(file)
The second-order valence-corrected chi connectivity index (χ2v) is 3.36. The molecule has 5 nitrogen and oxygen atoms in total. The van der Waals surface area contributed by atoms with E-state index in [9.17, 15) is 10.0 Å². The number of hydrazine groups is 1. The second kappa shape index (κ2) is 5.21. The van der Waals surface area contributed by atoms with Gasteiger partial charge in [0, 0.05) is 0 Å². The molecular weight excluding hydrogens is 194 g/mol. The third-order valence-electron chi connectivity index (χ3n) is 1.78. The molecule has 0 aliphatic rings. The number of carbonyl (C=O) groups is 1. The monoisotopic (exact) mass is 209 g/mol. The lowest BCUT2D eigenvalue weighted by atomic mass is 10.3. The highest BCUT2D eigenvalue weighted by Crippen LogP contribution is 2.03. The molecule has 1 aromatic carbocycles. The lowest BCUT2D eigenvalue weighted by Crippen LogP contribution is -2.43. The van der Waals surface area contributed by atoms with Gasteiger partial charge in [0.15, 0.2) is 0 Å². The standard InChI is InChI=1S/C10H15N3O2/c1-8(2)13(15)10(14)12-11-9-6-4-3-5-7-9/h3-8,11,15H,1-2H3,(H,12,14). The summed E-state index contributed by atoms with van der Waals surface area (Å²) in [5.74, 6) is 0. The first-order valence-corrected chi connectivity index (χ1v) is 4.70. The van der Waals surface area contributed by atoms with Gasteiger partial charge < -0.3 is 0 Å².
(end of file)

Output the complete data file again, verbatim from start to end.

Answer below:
The second-order valence-corrected chi connectivity index (χ2v) is 3.36. The molecule has 5 nitrogen and oxygen atoms in total. The van der Waals surface area contributed by atoms with E-state index in [9.17, 15) is 10.0 Å². The number of hydrazine groups is 1. The second kappa shape index (κ2) is 5.21. The van der Waals surface area contributed by atoms with Gasteiger partial charge in [0, 0.05) is 0 Å². The molecular weight excluding hydrogens is 194 g/mol. The third-order valence-electron chi connectivity index (χ3n) is 1.78. The molecule has 0 aliphatic rings. The number of carbonyl (C=O) groups is 1. The monoisotopic (exact) mass is 209 g/mol. The lowest BCUT2D eigenvalue weighted by atomic mass is 10.3. The highest BCUT2D eigenvalue weighted by Crippen LogP contribution is 2.03. The molecule has 1 aromatic carbocycles. The lowest BCUT2D eigenvalue weighted by Crippen LogP contribution is -2.43. The van der Waals surface area contributed by atoms with Gasteiger partial charge in [0.15, 0.2) is 0 Å². The standard InChI is InChI=1S/C10H15N3O2/c1-8(2)13(15)10(14)12-11-9-6-4-3-5-7-9/h3-8,11,15H,1-2H3,(H,12,14). The summed E-state index contributed by atoms with van der Waals surface area (Å²) in [5.74, 6) is 0. The first-order valence-corrected chi connectivity index (χ1v) is 4.70. The van der Waals surface area contributed by atoms with Gasteiger partial charge < -0.3 is 0 Å².